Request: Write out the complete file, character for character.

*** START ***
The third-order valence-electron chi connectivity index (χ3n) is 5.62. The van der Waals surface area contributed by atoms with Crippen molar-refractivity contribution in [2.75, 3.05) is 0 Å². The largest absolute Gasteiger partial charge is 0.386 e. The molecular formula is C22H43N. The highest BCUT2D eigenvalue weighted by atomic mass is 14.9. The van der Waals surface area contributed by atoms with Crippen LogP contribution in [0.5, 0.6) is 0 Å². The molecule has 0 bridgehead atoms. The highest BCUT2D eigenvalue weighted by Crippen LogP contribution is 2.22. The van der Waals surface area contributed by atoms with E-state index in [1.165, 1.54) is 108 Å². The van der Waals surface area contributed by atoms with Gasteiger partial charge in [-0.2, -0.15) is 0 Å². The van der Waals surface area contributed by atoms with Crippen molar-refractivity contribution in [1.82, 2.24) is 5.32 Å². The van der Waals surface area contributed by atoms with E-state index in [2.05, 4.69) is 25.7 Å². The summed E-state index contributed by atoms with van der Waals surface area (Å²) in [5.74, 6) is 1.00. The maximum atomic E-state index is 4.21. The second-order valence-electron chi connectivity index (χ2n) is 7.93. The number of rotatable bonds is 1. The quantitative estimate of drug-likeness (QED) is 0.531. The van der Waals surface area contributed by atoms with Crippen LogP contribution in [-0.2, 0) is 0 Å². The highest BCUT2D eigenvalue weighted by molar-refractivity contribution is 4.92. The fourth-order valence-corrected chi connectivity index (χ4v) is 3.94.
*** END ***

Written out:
The third-order valence-electron chi connectivity index (χ3n) is 5.62. The van der Waals surface area contributed by atoms with Crippen molar-refractivity contribution in [2.75, 3.05) is 0 Å². The largest absolute Gasteiger partial charge is 0.386 e. The molecular formula is C22H43N. The highest BCUT2D eigenvalue weighted by atomic mass is 14.9. The van der Waals surface area contributed by atoms with Crippen LogP contribution in [0.5, 0.6) is 0 Å². The molecule has 0 bridgehead atoms. The highest BCUT2D eigenvalue weighted by Crippen LogP contribution is 2.22. The van der Waals surface area contributed by atoms with E-state index in [1.165, 1.54) is 108 Å². The van der Waals surface area contributed by atoms with Gasteiger partial charge in [-0.2, -0.15) is 0 Å². The van der Waals surface area contributed by atoms with Crippen molar-refractivity contribution in [1.82, 2.24) is 5.32 Å². The van der Waals surface area contributed by atoms with E-state index in [2.05, 4.69) is 25.7 Å². The summed E-state index contributed by atoms with van der Waals surface area (Å²) in [5.74, 6) is 1.00. The maximum atomic E-state index is 4.21. The second-order valence-electron chi connectivity index (χ2n) is 7.93. The number of rotatable bonds is 1. The quantitative estimate of drug-likeness (QED) is 0.531. The van der Waals surface area contributed by atoms with Crippen LogP contribution in [-0.2, 0) is 0 Å². The highest BCUT2D eigenvalue weighted by molar-refractivity contribution is 4.92. The fourth-order valence-corrected chi connectivity index (χ4v) is 3.94.